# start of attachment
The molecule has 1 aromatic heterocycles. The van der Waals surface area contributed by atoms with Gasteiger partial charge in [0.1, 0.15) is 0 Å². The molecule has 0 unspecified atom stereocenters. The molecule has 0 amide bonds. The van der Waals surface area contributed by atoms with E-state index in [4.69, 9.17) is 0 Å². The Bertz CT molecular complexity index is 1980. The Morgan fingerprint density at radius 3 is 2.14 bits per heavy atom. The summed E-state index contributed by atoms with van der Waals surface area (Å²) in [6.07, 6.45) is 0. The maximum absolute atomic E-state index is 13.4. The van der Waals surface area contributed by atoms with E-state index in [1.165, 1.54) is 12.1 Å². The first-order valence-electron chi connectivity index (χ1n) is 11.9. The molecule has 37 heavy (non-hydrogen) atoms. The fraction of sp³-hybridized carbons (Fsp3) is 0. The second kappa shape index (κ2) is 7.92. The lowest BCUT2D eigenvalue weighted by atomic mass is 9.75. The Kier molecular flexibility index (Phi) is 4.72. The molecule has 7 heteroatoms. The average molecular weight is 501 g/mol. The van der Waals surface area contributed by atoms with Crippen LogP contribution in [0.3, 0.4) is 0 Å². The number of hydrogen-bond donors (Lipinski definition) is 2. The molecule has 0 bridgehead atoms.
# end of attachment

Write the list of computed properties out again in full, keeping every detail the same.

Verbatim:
The molecule has 1 aromatic heterocycles. The van der Waals surface area contributed by atoms with Gasteiger partial charge in [0.1, 0.15) is 0 Å². The molecule has 0 unspecified atom stereocenters. The molecule has 0 amide bonds. The van der Waals surface area contributed by atoms with E-state index in [4.69, 9.17) is 0 Å². The Bertz CT molecular complexity index is 1980. The Morgan fingerprint density at radius 3 is 2.14 bits per heavy atom. The summed E-state index contributed by atoms with van der Waals surface area (Å²) in [6.07, 6.45) is 0. The maximum absolute atomic E-state index is 13.4. The van der Waals surface area contributed by atoms with E-state index in [1.165, 1.54) is 12.1 Å². The first-order valence-electron chi connectivity index (χ1n) is 11.9. The molecule has 37 heavy (non-hydrogen) atoms. The fraction of sp³-hybridized carbons (Fsp3) is 0. The second kappa shape index (κ2) is 7.92. The lowest BCUT2D eigenvalue weighted by atomic mass is 9.75. The Kier molecular flexibility index (Phi) is 4.72. The molecule has 7 heteroatoms. The average molecular weight is 501 g/mol. The van der Waals surface area contributed by atoms with Crippen LogP contribution in [0.3, 0.4) is 0 Å². The number of hydrogen-bond donors (Lipinski definition) is 2. The molecule has 0 bridgehead atoms.